Our thoughts and sympathies go out to everyone including several members and friends who have been impacted by the recent and ongoing fires across the country. We know that many landowners, land-carers, animal carers, fire fighters and more have faced a very traumatic time. On behalf of all members we extend our heartfelt sympathies.
If you are looking to provide financial support at this time, we can recommend the following options:
WIRES (NSW Wildlife Information, Rescue and Education Service Inc.)
They are Australia’s largest wildlife rescue organisation and has an emergency fund set up to accept donations to help them with wildlife rescue during the fires.
Queensland wildlife rescue organisations
There are a range of wildlife rescue organisations you can contact.
Foundation for Rural & Regional Renewal
FRRR has the capacity to accept donations for local and regional organisations and has a Disaster Resilience and Recovery Fund. This fund accepts donations and grants and uses the interest only to support the needs that often emerge 12-18 months after a disaster event. This includes support for fatigued volunteer leaders, repairing vital community infrastructure and ensuring psychological support is available.
There is no doubt in our minds that these catastrophic fires and the drought are linked to climate change. A well-resourced, planned and urgent response to climate change and these major disasters needs to be developed.
A group of former senior Australian fire and emergency service leaders issued a joint statement in April this year. They said, “We have observed how Australia is experiencing increasingly catastrophic extreme weather events that are putting lives, properties and livelihoods at greater risk and overwhelming our emergency services. Climate change, driven mainly by the burning of coal, oil and gas, is worsening these extreme weather events, including hot days, heatwaves, heavy rainfall, coastal flooding and catastrophic bushfire weather. Australia has just experienced a summer of record-breaking heat, prolonged heatwaves, and devastating fires and floods — there should be no doubt in anyone’s mind: Climate change is dangerous and it is affecting all of us now.”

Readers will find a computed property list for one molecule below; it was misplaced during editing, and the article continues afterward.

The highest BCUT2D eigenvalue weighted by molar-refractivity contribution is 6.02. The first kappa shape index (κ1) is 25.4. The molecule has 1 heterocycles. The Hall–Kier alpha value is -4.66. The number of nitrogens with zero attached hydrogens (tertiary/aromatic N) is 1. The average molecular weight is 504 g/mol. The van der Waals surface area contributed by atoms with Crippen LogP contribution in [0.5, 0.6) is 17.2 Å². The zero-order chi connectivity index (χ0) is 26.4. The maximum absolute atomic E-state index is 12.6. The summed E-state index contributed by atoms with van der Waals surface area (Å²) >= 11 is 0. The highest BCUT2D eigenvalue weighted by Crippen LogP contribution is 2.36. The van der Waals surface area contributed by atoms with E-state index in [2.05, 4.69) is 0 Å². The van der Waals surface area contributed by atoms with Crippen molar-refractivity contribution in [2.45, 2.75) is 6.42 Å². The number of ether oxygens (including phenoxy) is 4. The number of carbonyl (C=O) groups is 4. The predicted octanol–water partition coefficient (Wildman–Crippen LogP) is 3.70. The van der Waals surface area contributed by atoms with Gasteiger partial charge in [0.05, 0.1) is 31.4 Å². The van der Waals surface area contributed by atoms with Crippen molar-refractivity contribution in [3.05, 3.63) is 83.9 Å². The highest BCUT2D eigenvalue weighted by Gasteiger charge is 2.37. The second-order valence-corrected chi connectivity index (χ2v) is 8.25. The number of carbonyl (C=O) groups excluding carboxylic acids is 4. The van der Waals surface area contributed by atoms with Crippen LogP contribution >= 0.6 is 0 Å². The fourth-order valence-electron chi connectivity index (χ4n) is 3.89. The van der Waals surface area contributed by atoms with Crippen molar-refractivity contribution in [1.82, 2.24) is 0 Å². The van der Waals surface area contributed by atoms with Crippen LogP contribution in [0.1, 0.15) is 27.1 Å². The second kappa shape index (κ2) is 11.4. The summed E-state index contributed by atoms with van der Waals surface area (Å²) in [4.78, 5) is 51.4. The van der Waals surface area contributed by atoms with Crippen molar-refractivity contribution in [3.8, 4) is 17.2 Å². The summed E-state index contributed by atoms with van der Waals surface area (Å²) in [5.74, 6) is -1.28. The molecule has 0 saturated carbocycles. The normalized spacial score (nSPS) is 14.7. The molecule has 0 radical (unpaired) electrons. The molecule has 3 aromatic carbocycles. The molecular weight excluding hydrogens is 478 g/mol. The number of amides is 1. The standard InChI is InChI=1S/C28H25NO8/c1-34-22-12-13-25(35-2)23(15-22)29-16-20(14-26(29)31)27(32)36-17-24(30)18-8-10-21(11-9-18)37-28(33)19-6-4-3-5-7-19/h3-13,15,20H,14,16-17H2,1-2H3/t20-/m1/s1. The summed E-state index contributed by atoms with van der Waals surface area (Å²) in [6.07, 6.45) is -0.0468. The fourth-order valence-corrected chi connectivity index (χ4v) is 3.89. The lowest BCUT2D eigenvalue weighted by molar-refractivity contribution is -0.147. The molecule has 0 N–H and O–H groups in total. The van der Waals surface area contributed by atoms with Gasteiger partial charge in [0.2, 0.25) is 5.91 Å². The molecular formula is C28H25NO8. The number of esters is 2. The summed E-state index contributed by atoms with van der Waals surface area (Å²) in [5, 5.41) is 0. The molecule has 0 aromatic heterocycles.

To find out more, read Emergency leaders climate action.
Major General Stephen Day, in his role as Coordinator General for Drought, said in his recent report to Cabinet, “As a consequence of climate change, drought is likely to be more regular, longer in duration and broader in area…..It means that farmers and communities who rarely see drought are likely to see it more often. And those that have been managing drought for many years may now see it intensify beyond their lived experience.”
Contact us if you want to discuss how to donate to address these issues.